Medical Device Daily Washington Editor

Recent events make clear that the Centers for Medicare & Medicaid Services may have to wrangle with Congress on any cost-cutting initiatives. The competitive bidding process for clinical labs is just one example in a long stream of such pushback by elected officials.

Thus, the backing of the hospital industry and the Medicare Payment Advisory Commission (MedPAC) for the CMS value-based purchasing (VBP) system may go a long way to getting the program out on first try. And according to an April 1 letter, MedPAC gives CMS high marks for its proposal.

The MedPAC letter to four members of Congress said that CMS's plan, unveiled by the Department of Health and Human Services in November, includes a scoring system for overall quality to be benchmarked either against other hospitals or against that hospital's performance in the previous year. MedPAC's letter states this is "consistent with MedPAC's criterion" and that "over time, these thresholds will converge as hospitals raise their performance."

The HHS plan proposed holding 2%-5% of all DRG payments to create the incentive pool, a notion MedPAC supported, albeit at lower percentages. The commission suggested a payment scheme that starts "at the lower end of the proposed percentage range ... and then gradually increase[s] it."

MedPAC was not completely on board with CMS's idea of not paying all hospitals their entire incentive amount, which would "be retained as program savings. The commission's approach is that "P4P programs should be budget neutral," urging "any undistributed quality incentive funds ... be redistributed, for example, to high-performing hospitals as additional incentive payments."

As for how the quality measures might evolve, MedPAC made the case that over time, "additional measure selection should be ... focused on areas of provider performance where there are significant opportunities for quality and efficiency improvements." This backs the proposal by CMS to that end.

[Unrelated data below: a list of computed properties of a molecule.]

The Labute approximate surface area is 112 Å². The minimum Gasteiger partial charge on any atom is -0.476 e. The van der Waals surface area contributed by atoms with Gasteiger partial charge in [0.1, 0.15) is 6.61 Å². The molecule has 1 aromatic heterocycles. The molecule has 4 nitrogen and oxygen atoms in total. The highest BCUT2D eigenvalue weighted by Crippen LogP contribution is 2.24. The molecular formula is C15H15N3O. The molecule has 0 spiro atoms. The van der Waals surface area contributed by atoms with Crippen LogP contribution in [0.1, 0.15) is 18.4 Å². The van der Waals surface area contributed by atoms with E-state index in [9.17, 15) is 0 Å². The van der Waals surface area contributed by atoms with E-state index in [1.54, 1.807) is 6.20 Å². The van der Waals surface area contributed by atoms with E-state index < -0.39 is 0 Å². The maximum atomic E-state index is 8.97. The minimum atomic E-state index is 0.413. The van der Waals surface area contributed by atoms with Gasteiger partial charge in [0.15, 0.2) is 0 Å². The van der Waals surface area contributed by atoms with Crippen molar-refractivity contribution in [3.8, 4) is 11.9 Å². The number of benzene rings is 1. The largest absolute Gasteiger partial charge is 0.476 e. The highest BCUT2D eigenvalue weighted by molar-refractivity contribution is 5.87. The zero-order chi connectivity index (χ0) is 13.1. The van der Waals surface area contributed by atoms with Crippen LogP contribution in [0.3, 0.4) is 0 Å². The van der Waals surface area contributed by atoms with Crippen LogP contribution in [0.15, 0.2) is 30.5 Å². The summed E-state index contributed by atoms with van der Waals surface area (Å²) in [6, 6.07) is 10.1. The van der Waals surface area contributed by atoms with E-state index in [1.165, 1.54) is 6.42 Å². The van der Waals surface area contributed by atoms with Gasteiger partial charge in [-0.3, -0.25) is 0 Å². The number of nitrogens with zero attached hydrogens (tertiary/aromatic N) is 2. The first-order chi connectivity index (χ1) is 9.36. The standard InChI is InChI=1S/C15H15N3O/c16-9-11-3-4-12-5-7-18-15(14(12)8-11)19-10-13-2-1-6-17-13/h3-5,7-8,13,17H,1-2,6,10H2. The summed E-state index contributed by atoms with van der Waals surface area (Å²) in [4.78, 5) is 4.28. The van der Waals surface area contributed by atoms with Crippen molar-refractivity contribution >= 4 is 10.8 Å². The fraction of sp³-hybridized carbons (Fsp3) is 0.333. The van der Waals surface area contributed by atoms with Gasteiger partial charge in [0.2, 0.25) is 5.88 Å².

Despite concerns about how the concept of efficiency might be gauged in medical care, MedPAC said that while the proposal "indicates the Secretary intends to include them as soon as fiscal year 2010 or 2011," such measures "should be included in the VBP program as soon as possible."

The argument here is that any such program "will be incomplete until it includes measures of both quality and provider resource use," although MedPAC acknowledges issues such as "hospital-specific risk adjustment and appropriate assigning accountability for readmissions to the hospital, the patient's physician or the post-acute care provider."

For small hospitals, many of which are located in rural areas, the outcomes of statistical analyses can be driven askew by a few outliers, and MedPAC suggested "alternative ways of calculating scores ... such as using performance data from multiple years."

MedPAC urged Congress not to forget about CMS's resources in dealing with VBP.

"Much of the data collection and validation infrastructure and processes ... will build on investments already made," the commission notes, but "HHS will need to increase the amount of resources it dedicates to oversight of the program." This, MedPAC said, is reason for Congress "to give full consideration to funding requests from the Secretary related to implementation of the VBP program."

In closing, MedPAC informed Congress that "as long as Medicare's payment systems continue to perpetuate the existing 'silos' in the patient delivery system," a reference to dedicated subsystems such as Part A being for hospitals and Part B being for doctors, "there is only so much value improvement that Medicare can ever realize." The commission offered bundled payment systems as an example of a way to "cut across provider silos" and hence "achieve more value-based purchasing power."

Blair Childs, senior VP for public affairs at Premier (Charlotte, North Carolina), the consortium that rolled out the hospital pay-for-performance program for CMS, told MDD that the organization essentially agrees with MedPAC's views on the VBP proposal. He said one aspect the organization would like to see addressed is the sharing of financial incentives. "Our view is that hospitals should be able to share the bonus pool money with physicians based on their quality measures," he said.

"Hospitals expressed the most frustration with the lack of incentives" for getting doctors on VBP, Childs said. He also noted that the private sector agrees with MedPAC on the question of resources at CMS, citing both expertise and IT infrastructure as points of concern.

On the question of how to break the payment silo deadlock, Childs said, "this idea of bundling payments is an intermediate step toward financial alignment, and we're supporting that idea." However, the question of "how you get from point A to point B is unbelievably complicated" partly because one entity or another, either the doctor or the hospital, will be responsible for disbursing monies, a question that is certain to raise turf battles.

All in all, hospitals are confident that the VBP program will fly. "We think they can manage this," Childs said, although "we think this should be implemented gradually so that we see how it's working."